9 I verily thought with myself, that I ought to do many things contrary to the name of Jesus of Nazareth.

“I verily (really) thought,” says Paul, “that I ought to do many things contrary to the name of Jesus of Nazareth.” The title emphasizes the essential humanity of the despised and rejected Savior. That such a man should claim to be the Son of David, Messiah of Israel, and, above all, the Son of the living God was more than the unregenerate and religious Saul of Tarsus had been able to accept. “Jesus of Nazareth” had been crucified and therefore was accursed. Though he was a Pharisee and believer in resurrection, he had certainly placed no credence in the claims that “Jesus of Nazareth” had been raised from the dead. No good thing came out of Nazareth. That people should actually perpetuate the notion that this despised “Jesus of Nazareth” was the Savior of the world had been obnoxious beyond words to this very devout and religious Jew.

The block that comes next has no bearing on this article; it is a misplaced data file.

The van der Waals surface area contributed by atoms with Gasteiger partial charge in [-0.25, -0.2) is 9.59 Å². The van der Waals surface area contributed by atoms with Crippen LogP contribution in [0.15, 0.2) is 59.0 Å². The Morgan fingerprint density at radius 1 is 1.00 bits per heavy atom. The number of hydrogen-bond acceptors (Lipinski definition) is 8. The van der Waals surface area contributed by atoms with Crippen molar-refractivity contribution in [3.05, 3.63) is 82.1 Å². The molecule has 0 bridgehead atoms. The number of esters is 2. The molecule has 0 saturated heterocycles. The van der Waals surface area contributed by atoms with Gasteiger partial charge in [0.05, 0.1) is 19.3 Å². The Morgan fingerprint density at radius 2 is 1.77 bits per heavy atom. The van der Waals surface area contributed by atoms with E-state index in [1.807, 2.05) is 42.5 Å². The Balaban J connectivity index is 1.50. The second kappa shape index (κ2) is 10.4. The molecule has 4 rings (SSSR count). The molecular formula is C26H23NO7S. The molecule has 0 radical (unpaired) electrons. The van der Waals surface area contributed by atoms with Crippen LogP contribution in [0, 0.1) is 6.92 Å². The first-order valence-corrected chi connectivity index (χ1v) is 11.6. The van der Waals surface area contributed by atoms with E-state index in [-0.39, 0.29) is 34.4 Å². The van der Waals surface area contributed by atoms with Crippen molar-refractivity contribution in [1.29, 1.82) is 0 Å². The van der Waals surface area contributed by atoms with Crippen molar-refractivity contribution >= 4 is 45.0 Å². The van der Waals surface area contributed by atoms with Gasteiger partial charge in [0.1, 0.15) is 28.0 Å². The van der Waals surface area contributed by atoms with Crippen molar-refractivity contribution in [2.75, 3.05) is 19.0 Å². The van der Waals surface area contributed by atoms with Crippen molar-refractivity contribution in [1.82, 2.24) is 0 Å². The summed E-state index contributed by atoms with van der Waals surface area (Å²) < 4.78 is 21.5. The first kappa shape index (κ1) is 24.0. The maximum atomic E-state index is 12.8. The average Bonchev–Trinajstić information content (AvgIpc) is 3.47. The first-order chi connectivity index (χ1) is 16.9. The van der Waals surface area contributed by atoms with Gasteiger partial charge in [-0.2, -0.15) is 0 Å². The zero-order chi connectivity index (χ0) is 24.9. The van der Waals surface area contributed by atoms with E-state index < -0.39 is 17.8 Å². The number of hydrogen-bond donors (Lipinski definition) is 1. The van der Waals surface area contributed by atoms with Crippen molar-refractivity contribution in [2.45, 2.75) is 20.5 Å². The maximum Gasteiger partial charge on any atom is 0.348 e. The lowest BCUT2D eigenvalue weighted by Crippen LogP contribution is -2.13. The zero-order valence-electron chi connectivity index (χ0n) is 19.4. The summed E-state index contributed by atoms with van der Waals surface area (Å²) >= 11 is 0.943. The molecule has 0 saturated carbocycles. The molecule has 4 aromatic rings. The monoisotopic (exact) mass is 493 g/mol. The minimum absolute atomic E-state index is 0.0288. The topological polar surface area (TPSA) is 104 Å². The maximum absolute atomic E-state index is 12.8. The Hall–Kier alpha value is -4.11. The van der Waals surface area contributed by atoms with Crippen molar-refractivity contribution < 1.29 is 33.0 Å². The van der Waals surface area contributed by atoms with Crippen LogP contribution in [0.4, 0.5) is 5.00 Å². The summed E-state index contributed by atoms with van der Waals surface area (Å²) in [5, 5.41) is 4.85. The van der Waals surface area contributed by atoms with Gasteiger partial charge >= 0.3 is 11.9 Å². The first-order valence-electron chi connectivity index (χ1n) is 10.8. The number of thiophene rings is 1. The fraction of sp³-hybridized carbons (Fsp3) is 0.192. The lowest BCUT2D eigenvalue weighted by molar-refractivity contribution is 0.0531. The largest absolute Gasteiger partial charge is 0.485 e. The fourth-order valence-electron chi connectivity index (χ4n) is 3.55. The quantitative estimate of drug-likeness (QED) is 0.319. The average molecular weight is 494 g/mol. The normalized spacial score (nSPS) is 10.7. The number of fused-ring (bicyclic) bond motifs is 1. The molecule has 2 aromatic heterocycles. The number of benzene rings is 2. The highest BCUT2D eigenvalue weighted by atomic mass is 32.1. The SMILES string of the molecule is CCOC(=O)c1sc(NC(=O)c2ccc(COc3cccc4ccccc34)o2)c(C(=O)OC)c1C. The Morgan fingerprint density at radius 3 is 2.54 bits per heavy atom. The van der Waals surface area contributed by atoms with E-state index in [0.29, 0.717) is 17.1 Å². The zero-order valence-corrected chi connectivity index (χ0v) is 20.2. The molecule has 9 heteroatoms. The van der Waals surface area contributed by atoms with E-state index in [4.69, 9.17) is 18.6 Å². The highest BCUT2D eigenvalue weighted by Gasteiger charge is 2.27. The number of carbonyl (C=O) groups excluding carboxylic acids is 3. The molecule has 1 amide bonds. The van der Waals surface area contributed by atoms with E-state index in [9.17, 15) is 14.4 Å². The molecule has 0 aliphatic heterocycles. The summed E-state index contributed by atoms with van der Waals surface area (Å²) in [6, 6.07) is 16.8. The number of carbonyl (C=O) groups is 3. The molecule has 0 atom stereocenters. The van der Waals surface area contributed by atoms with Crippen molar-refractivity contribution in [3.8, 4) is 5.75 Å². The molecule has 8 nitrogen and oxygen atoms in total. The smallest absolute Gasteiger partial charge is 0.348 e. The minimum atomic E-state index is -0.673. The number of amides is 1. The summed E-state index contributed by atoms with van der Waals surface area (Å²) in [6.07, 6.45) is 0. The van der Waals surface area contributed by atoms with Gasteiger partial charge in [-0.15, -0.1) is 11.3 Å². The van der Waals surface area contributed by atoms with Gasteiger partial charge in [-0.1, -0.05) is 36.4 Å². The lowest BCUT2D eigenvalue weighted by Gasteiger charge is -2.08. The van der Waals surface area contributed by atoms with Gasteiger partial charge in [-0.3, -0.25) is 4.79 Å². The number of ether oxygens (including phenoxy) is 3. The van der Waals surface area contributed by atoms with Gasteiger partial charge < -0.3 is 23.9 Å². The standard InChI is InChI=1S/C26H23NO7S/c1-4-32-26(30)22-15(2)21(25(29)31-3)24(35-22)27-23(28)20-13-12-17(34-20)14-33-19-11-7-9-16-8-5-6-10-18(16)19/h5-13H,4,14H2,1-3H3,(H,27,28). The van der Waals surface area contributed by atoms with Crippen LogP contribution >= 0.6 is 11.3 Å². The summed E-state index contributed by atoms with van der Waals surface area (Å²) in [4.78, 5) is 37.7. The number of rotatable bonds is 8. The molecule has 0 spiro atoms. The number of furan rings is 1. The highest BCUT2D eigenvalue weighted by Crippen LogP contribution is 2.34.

It was a telling part of Paul’s testimony. It showed that he had not always believed in Jesus. He had once been as much an unbeliever in Jesus as he had been a believer in rabbinic Judaism. Here a note of shame creeps into the narrative. By the emphasis of the opening words of verse nine, Paul showed that he now regarded his opposition to Jesus as an act of utter self-delusion. The emphatic “I” of verse 10 (in the Greek) maintains that theme, as does the description of his victims as “the 2saints.” And not only had he put many of the saints in prison (the Greek has “prisons”), but had intensified his guilt by assenting to the execution of some of them.